he Chancellor has set out a ‘Sugar Rush Spring Statement’ – with welcome short-term news on borrowing and growth but the long term challenges of weak growth and pay remain – the Resolution Foundation said today.

The Office for Budget Responsibility today delivered a slightly sunnier short-term forecast for the Chancellor, with borrowing for 2017-18 forecast to fall to £45.2bn – £4.7bn lower than forecast last November. The smaller than expected improvement means the Chancellor was not able to announce an important milestone in being on course to eliminate the current budget deficit this year (2017/18). GDP growth for 2018 was revised up slightly to 1.5%.

Borrowing over the six years from 17-18 to 22-23 down by £20bn overall – reversing only a third of November’s borrowing downgrade for 2020-21.

However, the OBR does not expect the benefits of this welcome short-term upgrade to last. Their medium-term outlook for the UK is largely unchanged from the ‘bloodbath’ of forecast downgrades back in November:

Growth for 2021 and 2022 was revised down to 1.4 per cent and 1.5 per cent respectively while The UK’s economy is forecast to grow 20 per cent slower than the Euro Area between 2017 and 2022.

The OECD today also forecast that the UK would be the slowest growing member of the G7 in 2018 with growth of 1.3 per cent.

Real earnings are still not forecast to return to pre-crisis levels until 2025, leaving Britain barely halfway through a 17-year pay downturn and the short term improvement to the public finances do very little to increase the Chancellor’s headroom against his fiscal mandate (for cyclically adjusted public sector net borrowing to be below 2 per cent of GDP in 2020-21) which remains largely unchanged at £15bn (or 0.7 per cent of GDP).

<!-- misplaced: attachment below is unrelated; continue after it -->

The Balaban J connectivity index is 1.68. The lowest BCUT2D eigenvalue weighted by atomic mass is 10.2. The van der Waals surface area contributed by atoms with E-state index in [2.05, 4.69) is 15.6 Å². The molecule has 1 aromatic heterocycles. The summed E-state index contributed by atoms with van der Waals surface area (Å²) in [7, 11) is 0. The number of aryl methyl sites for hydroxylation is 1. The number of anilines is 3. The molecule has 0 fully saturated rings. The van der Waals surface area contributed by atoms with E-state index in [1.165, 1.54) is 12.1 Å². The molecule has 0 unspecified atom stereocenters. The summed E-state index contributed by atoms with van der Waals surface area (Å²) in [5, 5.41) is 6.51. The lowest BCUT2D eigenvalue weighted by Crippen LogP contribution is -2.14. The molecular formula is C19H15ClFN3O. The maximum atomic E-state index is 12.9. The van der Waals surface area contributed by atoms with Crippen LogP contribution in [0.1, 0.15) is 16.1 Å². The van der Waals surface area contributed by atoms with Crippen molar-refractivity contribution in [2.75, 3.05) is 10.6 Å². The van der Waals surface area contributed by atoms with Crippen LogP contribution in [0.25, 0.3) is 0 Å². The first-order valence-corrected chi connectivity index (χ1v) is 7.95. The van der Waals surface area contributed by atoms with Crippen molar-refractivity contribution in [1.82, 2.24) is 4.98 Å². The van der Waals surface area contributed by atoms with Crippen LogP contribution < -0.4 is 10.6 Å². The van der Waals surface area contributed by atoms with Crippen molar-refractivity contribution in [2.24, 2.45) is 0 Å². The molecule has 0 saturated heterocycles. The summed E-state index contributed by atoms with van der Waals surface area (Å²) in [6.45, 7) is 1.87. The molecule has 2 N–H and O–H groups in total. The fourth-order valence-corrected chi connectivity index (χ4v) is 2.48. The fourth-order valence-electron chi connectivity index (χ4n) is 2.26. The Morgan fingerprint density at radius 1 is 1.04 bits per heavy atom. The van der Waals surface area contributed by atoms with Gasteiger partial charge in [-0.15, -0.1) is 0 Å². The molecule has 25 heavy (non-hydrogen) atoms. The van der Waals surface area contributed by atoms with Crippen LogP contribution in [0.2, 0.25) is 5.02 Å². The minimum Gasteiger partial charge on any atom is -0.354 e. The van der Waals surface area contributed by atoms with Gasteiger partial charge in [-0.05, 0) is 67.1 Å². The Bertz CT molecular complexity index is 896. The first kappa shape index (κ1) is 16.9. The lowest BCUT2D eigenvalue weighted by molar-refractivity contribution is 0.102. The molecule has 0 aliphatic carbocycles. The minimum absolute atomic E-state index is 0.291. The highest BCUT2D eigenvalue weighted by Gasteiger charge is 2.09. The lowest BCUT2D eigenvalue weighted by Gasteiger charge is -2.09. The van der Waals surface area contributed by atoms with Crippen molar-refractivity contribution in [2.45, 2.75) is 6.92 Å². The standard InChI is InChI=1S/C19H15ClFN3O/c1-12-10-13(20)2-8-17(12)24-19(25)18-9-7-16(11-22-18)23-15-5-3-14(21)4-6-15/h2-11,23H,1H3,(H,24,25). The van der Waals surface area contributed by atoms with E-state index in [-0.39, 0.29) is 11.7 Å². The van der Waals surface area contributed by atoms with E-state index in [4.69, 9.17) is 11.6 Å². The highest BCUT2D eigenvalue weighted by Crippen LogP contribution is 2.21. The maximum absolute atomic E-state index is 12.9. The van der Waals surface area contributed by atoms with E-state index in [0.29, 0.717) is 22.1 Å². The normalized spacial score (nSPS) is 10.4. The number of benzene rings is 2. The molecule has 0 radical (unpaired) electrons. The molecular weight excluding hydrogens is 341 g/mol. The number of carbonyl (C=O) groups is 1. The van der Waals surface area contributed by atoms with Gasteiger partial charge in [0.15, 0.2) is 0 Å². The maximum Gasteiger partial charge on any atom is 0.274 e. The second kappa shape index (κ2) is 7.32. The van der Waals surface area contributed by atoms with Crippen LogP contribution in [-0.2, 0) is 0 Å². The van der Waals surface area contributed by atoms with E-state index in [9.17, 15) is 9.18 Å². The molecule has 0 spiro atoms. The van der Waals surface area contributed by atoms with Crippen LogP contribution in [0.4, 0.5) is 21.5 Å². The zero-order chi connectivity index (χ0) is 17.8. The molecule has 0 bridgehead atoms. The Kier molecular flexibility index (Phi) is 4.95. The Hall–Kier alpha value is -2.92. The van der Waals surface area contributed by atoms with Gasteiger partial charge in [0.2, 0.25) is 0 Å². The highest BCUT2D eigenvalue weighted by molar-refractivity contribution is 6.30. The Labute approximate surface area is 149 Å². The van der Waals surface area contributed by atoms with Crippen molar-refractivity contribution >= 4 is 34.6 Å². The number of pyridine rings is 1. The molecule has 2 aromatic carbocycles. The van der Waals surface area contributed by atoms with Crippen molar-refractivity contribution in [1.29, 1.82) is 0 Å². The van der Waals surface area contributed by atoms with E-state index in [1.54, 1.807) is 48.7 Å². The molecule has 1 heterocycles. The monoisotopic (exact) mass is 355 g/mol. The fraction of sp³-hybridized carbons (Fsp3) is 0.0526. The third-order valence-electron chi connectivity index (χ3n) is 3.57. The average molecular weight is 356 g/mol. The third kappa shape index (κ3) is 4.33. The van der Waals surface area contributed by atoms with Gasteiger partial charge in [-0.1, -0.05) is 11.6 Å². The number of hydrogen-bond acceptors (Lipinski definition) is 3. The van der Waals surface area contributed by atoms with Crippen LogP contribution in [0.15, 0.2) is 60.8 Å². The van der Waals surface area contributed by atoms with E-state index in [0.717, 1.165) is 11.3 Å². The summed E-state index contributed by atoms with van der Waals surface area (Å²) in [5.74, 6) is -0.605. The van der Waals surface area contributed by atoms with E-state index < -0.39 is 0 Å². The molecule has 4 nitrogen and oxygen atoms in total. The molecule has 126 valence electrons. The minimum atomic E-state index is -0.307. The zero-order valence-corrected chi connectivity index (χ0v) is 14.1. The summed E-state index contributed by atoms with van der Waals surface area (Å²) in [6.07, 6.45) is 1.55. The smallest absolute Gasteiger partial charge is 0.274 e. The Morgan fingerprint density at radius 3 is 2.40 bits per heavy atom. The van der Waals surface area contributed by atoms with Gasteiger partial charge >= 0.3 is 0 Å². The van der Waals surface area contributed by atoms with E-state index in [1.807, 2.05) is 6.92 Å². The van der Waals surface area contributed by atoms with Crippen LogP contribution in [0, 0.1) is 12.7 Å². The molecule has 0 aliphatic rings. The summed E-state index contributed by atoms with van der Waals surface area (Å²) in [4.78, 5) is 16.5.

The Chancellor stuck to his promise of not announcing any big and final new policies. Despite that, significant policy changes are still happening in a few weeks’ time. Around 1.5 million workers set to benefit from a 4.4 per cent pay rise as the National Living Wage rises from £7.50 to £7.83 on 1 April.

The following week – from 9 April – around £2.5bn of working age benefit cuts are set to come into effect. These cuts – the second biggest in a single year since the crash – will affect 11 million working age families, with ‘just about managing’ families set to lose £190 on average.

“This is a sugar rush Spring Statement, with short-term good news on borrowing and growth fading fast.

“The £4.7bn improvement in Britain’s public finances this year is welcome, but smaller than expected, and the Chancellor’s £15bn of headroom against his main fiscal rule remains largely unchanged.

“But looking further ahead the Office for Budget Responsibility offers very little good news. The big challenges facing Britain of weak pay and productivity growth remain largely unchanged.

“By opting against any major policy announcements, the Chancellor has delivered on his promise. But that means families facing the prospect of weak pay growth and more welfare cuts next month will have to wait for the Autumn Budget for any much-needed relief.

“Britain’s pay, productivity and wider growth record will also need to vastly improve if families are to spot the light at the end of the tunnel that the Chancellor claims to have seen.”


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